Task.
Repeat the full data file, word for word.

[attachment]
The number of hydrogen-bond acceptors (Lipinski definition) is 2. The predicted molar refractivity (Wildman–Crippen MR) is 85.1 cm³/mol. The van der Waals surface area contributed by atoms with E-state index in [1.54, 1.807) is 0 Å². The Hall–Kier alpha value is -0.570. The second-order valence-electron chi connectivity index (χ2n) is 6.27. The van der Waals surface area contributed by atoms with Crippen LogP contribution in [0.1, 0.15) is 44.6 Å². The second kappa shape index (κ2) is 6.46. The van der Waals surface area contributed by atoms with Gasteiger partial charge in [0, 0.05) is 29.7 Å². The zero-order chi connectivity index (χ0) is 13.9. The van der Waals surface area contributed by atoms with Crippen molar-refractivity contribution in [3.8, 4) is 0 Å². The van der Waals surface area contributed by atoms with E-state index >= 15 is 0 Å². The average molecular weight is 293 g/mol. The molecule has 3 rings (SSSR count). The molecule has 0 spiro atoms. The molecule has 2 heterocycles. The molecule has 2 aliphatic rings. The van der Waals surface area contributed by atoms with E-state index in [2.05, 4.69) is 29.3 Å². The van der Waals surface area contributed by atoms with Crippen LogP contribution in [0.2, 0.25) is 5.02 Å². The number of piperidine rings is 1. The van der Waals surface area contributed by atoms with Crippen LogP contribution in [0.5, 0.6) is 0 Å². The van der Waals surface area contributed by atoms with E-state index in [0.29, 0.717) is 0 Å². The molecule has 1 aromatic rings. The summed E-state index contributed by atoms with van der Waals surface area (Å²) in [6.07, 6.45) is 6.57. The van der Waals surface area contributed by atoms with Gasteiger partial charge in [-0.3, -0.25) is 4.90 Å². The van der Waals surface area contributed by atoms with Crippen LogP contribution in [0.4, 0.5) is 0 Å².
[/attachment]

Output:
The number of hydrogen-bond acceptors (Lipinski definition) is 2. The predicted molar refractivity (Wildman–Crippen MR) is 85.1 cm³/mol. The van der Waals surface area contributed by atoms with E-state index in [1.54, 1.807) is 0 Å². The Hall–Kier alpha value is -0.570. The second-order valence-electron chi connectivity index (χ2n) is 6.27. The van der Waals surface area contributed by atoms with Crippen LogP contribution in [0.1, 0.15) is 44.6 Å². The second kappa shape index (κ2) is 6.46. The van der Waals surface area contributed by atoms with Gasteiger partial charge in [0, 0.05) is 29.7 Å². The zero-order chi connectivity index (χ0) is 13.9. The van der Waals surface area contributed by atoms with Crippen molar-refractivity contribution in [3.8, 4) is 0 Å². The van der Waals surface area contributed by atoms with E-state index >= 15 is 0 Å². The average molecular weight is 293 g/mol. The molecule has 3 rings (SSSR count). The molecule has 0 spiro atoms. The molecule has 2 heterocycles. The molecule has 2 aliphatic rings. The van der Waals surface area contributed by atoms with E-state index in [2.05, 4.69) is 29.3 Å². The van der Waals surface area contributed by atoms with Crippen LogP contribution in [0.2, 0.25) is 5.02 Å². The number of piperidine rings is 1. The van der Waals surface area contributed by atoms with Crippen LogP contribution in [0.5, 0.6) is 0 Å². The van der Waals surface area contributed by atoms with E-state index in [0.29, 0.717) is 0 Å². The molecule has 1 aromatic rings. The summed E-state index contributed by atoms with van der Waals surface area (Å²) in [6.07, 6.45) is 6.57. The van der Waals surface area contributed by atoms with Gasteiger partial charge in [-0.3, -0.25) is 4.90 Å². The van der Waals surface area contributed by atoms with Crippen LogP contribution in [0.4, 0.5) is 0 Å².